Outdoors sports in northern Pakistan have always remained a fascination for both local and international mountaineers. Gilgit Baltistan (GB) alone offers unlimited opportunities for outdoor enthusiasts around the world and attracts roughly 100,000 tourists to the area between May and September each year. The mighty Karakoram Range is a well known destination for adrenaline junkies to put their physical endurance to test.
While GB has gained global fame in this context, the natural beauty of Pakistan doesn’t just end there. There was a time when tourists would fancy Swat and Dir regions of Khyber Pukhtoonkhwa province for outdoor activities. However, tourism quickly vanished as the War-on-Terror took over the serenity of these areas and instilled a sense of insecurity in natives as well as foreign adventurists.
Until recently, I was also among those who lacked confidence in visiting these areas despite having friends and family and sharing many customs with those of the local community. But then suddenly, one day just before the start of Ramzan ul Mubarik, I realized that abandoning these areas just because they had been through dark times, and because of unverified incidents of violence which no one claims to be a victim of, was neither fair nor reason enough to avoid Dir Kohistan. What if the area is merely stereotyped for being rude and harsh to the tourists, who knows? And I thought to myself, if so, it is time to break some!
I picked up the phone and called my friends with whom I was planning a weekend trek in Kashmir just before Ramazan ul Mubarik. I shared the idea of breaking a trail in Dir Kohistan which hadn’t been attempted in the past 10 years. It took some time for them to absorb the idea but then agreed to switch their plan to Dir Kohistan. The destination we planned for is known as “Jahaaz Baanda” a Nomadic Settlement at 3000 meters above sea level.
It took us 6 hours of drive and 7 hours by foot to reach the majestic meadows. We were greeted by an enterprising character Mr. Taj Muhammad a.k.a “Raja” who has established a museum with some indigenous weapons, handi-crafts and stuffed animal species found in the area. He also established a hut in Jahaaz Banda which is now a famous resort for weekend trekkers around Pakistan.
Along the nomadic settlements, we came across people of every age and every one greeted us and invited us for lunch at their homes. I was right, the notorious rumors about the area had no connections with what we had experienced so far. These people were as hospitable as they are known to be. Through crystal clear streams and thick conifer forests, we finally ascended to the lush green meadow that reached out to the base of three grand mountains.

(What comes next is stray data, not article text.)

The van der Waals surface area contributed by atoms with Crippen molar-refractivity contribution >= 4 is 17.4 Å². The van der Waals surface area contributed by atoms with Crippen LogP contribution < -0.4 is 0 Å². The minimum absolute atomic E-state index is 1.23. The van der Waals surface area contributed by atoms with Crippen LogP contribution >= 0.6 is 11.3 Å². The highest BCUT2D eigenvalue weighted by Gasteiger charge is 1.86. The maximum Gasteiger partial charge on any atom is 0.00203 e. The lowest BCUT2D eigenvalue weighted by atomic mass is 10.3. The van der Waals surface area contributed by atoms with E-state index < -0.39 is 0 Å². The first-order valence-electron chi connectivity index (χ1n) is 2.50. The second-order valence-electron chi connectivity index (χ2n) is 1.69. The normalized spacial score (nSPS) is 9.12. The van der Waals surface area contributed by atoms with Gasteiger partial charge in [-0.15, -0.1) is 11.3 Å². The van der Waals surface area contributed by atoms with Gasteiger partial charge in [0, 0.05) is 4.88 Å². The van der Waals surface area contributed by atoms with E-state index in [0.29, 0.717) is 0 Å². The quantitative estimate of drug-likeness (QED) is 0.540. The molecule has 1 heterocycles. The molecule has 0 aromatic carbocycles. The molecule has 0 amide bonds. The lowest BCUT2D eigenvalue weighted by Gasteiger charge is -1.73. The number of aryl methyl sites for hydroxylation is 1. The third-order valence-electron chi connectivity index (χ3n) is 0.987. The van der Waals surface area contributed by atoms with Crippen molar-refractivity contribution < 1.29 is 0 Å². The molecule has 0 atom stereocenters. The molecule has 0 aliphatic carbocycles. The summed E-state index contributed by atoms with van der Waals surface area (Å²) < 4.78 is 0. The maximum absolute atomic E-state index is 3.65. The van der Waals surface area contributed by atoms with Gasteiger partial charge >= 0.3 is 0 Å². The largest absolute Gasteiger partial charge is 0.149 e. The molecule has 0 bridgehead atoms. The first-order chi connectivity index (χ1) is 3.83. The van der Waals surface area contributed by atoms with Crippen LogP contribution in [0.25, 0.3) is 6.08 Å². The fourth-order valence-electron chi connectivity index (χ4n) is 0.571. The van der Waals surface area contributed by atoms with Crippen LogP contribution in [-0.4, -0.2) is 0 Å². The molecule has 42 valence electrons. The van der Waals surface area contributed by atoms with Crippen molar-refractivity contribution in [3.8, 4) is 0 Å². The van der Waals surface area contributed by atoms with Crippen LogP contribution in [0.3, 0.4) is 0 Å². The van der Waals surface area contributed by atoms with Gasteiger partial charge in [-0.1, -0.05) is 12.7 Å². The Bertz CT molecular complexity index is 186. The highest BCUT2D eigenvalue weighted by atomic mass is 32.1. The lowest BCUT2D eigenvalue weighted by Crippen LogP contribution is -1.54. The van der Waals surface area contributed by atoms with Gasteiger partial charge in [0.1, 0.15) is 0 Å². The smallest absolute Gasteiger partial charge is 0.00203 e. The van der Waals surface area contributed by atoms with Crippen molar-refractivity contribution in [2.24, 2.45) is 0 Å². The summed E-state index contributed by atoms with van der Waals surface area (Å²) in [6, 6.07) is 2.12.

We set out for a wooden hut in the middle of the meadows, set a bonfire and enjoyed BBQ that night. Next morning, we went to explore the small lake from which the stream flows down to Jandrai Village. The tranquility was magnified as the legendary Himalyan Monal started its morning songs in the conifer jungle while Koklass Pheasants’ loud calls to their mates added more trans to the ambiance.
I am always at the lowest point when I depart from places like these. This time was no exception and all this time, I was thinking about the whole experience at Dir Kohistan. Not a single person offended us in any way. On the contrary they all greeted us and served us with their best available food. Despite strict family traditions, every male we encountered invited us to their home. I never understood, why would someone even think of spreading such news about a people, who in the solitude of their commune, lives the purest of lives; sustain their families as we do and above all want the rest of the world to know about their values and culture. I guess the only way to know the truth is to go for it and one may know what nobody else knows.